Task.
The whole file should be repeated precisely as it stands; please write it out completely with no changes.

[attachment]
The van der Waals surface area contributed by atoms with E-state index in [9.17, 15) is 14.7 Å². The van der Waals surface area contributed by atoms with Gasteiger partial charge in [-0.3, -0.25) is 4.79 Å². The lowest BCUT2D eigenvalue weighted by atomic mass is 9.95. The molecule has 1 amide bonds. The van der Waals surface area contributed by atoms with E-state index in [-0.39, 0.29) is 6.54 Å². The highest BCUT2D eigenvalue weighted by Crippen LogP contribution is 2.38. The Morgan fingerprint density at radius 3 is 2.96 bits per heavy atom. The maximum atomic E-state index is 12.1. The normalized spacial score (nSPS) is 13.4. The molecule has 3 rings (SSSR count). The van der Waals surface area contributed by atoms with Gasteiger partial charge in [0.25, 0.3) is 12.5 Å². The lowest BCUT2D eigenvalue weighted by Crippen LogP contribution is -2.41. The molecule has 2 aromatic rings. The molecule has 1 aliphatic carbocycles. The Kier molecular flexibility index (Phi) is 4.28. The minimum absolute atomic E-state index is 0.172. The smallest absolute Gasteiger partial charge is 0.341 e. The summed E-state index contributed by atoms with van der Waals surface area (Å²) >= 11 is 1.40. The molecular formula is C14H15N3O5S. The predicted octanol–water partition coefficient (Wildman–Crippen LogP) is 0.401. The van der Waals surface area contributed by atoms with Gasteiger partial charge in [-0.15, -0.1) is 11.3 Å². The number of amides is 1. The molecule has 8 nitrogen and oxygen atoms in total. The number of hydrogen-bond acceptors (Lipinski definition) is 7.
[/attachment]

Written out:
The van der Waals surface area contributed by atoms with E-state index in [9.17, 15) is 14.7 Å². The van der Waals surface area contributed by atoms with Gasteiger partial charge in [-0.3, -0.25) is 4.79 Å². The lowest BCUT2D eigenvalue weighted by atomic mass is 9.95. The molecule has 1 amide bonds. The van der Waals surface area contributed by atoms with E-state index in [-0.39, 0.29) is 6.54 Å². The highest BCUT2D eigenvalue weighted by Crippen LogP contribution is 2.38. The Morgan fingerprint density at radius 3 is 2.96 bits per heavy atom. The maximum atomic E-state index is 12.1. The normalized spacial score (nSPS) is 13.4. The molecule has 3 rings (SSSR count). The van der Waals surface area contributed by atoms with Gasteiger partial charge in [0.25, 0.3) is 12.5 Å². The lowest BCUT2D eigenvalue weighted by Crippen LogP contribution is -2.41. The molecule has 2 aromatic rings. The molecule has 1 aliphatic carbocycles. The Kier molecular flexibility index (Phi) is 4.28. The minimum absolute atomic E-state index is 0.172. The smallest absolute Gasteiger partial charge is 0.341 e. The summed E-state index contributed by atoms with van der Waals surface area (Å²) >= 11 is 1.40. The molecular formula is C14H15N3O5S. The predicted octanol–water partition coefficient (Wildman–Crippen LogP) is 0.401. The van der Waals surface area contributed by atoms with Gasteiger partial charge in [-0.15, -0.1) is 11.3 Å². The number of amides is 1. The molecule has 8 nitrogen and oxygen atoms in total. The number of hydrogen-bond acceptors (Lipinski definition) is 7.